By the FW de Klerk Foundation
On 10 December 1996 – 25 years ago – President Mandela signed the 1996 Constitution into law in the historically symbolic town of Sharpeville.
He chose 10 December because it is International Human Rights Day – which commemorates the adoption of the Universal Declaration of Human Rights by the UN General Assembly on 10 December 1948. It was also on 10 December 1993 that Nelson Mandela and FW de Klerk were jointly awarded the Nobel Peace Prize for their contribution to South Africa’s relatively peaceful transition from white minority rule to inclusive constitutional democracy.
Following President FW de Klerk’s pivotal speech on 2 February 1990 the doors were opened to multiparty negotiations on a new constitution. December, 2021, marks the 30th anniversary of the commencement of formal negotiations at CODESA, which ultimately led to the adoption, five years later, of the 1996 Constitution.
These events cumulatively ushered in South Africa’s new non-racial constitutional dispensation which is underpinned by the core values of human dignity, the achievement of equality, the advancement of human rights and freedoms, non-racialism, non-sexism, the supremacy of the Constitution and the rule of law and a system of genuine multiparty democracy that is open, responsive and accountable
As a result, South Africa is undoubtedly a far better place than it was before the transition to democracy. It is a genuine democracy with regular and credible elections; a comprehensive Bill of Rights; independent courts – that regularly strike down unconstitutional laws and executive action – and free and outspoken media and civil society organisations. These are all considerable achievements of which all South Africans should be proud.
At the same time South Africa has failed to achieve many of the fundamental goals and promises that are articulated in the Constitution. We have not healed the divisions of the past; we have not improved the quality of life of all South Africans sufficiently; neither has our education system freed the potential of each person. We have not advanced equality – and are now a more unequal country than we were in 1994 – with inequality within population groups that is almost as extreme as inequality within society as a whole.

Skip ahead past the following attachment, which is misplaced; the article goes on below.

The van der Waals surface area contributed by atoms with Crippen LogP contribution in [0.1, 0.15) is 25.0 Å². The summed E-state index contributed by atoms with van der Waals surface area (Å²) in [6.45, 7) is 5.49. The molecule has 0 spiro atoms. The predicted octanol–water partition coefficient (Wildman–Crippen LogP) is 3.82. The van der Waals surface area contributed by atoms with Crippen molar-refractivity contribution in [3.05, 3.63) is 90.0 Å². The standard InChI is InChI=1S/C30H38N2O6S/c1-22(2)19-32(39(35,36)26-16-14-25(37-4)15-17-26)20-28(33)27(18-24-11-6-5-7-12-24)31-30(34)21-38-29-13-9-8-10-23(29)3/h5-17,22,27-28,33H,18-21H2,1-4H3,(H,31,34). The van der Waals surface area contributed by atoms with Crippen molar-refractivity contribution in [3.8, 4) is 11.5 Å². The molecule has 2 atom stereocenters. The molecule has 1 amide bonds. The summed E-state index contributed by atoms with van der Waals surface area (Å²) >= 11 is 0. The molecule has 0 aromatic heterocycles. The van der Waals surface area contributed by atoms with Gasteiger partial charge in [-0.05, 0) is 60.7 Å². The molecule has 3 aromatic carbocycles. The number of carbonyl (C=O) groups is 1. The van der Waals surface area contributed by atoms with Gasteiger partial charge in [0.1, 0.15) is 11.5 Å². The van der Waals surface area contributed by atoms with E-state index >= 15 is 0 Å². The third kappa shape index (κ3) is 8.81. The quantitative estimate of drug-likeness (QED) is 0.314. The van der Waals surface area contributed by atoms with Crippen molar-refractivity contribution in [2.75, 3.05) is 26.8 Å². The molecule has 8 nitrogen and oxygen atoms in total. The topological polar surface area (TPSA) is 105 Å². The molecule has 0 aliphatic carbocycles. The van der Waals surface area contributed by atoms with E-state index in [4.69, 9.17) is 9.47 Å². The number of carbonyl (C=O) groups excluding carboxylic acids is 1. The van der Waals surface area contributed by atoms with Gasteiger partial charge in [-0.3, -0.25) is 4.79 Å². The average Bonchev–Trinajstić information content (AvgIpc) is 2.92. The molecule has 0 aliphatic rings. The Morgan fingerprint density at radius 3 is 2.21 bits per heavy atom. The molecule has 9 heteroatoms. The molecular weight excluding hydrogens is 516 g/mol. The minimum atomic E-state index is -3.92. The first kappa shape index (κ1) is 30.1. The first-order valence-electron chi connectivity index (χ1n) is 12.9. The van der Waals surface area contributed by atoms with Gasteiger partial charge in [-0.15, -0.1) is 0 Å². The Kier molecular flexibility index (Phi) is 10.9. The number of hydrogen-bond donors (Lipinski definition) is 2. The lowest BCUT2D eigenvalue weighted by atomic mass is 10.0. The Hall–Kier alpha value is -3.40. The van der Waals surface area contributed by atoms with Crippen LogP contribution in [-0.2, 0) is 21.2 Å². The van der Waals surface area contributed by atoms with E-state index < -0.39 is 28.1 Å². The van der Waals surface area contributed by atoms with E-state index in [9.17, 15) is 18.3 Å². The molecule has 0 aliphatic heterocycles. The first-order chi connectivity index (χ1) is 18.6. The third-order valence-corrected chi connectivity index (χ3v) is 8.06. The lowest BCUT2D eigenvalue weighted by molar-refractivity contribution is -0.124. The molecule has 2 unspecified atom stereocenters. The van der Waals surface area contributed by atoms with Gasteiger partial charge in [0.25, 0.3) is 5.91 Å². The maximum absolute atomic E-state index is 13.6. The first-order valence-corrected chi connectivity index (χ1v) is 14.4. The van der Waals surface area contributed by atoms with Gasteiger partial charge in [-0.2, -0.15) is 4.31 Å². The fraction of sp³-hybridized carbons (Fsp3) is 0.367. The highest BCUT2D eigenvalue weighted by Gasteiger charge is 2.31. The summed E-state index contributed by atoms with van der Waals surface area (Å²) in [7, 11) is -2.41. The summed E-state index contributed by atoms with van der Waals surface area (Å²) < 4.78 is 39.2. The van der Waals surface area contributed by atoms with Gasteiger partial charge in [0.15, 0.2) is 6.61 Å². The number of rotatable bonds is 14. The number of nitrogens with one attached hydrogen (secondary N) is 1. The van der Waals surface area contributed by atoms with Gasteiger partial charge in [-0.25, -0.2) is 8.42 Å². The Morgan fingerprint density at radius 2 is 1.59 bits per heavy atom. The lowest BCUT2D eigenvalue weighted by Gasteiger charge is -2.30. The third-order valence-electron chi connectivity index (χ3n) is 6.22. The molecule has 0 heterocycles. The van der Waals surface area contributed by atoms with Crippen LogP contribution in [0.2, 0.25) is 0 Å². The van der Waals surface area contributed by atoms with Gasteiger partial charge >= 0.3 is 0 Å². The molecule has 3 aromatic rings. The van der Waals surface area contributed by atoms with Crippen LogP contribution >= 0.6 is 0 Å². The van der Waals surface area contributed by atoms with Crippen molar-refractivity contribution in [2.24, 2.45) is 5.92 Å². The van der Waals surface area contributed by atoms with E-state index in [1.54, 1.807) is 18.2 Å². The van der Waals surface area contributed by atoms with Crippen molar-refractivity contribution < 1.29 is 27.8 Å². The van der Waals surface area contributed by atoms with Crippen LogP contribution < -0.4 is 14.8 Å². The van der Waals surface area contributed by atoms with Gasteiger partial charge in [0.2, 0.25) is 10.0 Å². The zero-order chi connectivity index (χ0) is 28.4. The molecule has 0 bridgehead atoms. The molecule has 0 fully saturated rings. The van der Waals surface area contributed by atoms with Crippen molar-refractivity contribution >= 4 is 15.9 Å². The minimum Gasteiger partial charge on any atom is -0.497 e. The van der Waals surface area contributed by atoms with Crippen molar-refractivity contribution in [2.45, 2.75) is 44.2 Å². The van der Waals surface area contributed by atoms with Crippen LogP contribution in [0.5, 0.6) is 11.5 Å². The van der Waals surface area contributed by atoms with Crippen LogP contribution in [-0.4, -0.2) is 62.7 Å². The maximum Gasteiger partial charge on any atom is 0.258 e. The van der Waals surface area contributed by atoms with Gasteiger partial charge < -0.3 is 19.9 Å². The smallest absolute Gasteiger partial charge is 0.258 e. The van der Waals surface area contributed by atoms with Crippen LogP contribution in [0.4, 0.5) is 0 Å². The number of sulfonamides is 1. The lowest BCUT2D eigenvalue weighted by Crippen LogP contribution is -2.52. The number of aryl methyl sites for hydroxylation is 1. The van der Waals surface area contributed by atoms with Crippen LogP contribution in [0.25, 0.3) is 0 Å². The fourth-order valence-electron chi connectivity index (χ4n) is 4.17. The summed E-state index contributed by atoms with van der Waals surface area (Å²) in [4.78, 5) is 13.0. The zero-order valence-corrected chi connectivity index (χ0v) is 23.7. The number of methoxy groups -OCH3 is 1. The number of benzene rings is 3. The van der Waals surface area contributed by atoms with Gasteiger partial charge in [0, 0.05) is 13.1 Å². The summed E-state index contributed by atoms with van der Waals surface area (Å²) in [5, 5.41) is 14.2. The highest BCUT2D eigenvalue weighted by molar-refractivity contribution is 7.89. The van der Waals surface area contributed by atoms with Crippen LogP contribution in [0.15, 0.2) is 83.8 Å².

Although we are a functioning multiparty democracy, unacceptable levels of corruption and declining state capacity – coupled with an increasing failure to adhere to the abovementioned values – are seriously diluting the national vision that we adopted 25 years ago.
Many commentators are now critical of the constitutional settlement of 1996. They insist that the Constitution has failed and that we should convene a “new CODESA”. Those on the left reject many of the rights, freedoms and values on which the New Constitution was based. Critics on the right seek recognition for increasingly autonomous communities throughout the country.
Such calls should be resisted. We shall never be able to negotiate a better or more inclusive Constitution than the one that President Mandela signed into law 25 years ago. The manifold faults in our present society are not the result of any shortcomings in the Constitution. They are the result of our failure over the past 25 years to make the vision in our Constitution a living reality for all our people.
As we enter the second quarter century of our new society we should all rededicate ourselves to the achievement of the vision and values in the Constitution that we celebrate today.
10 December 2021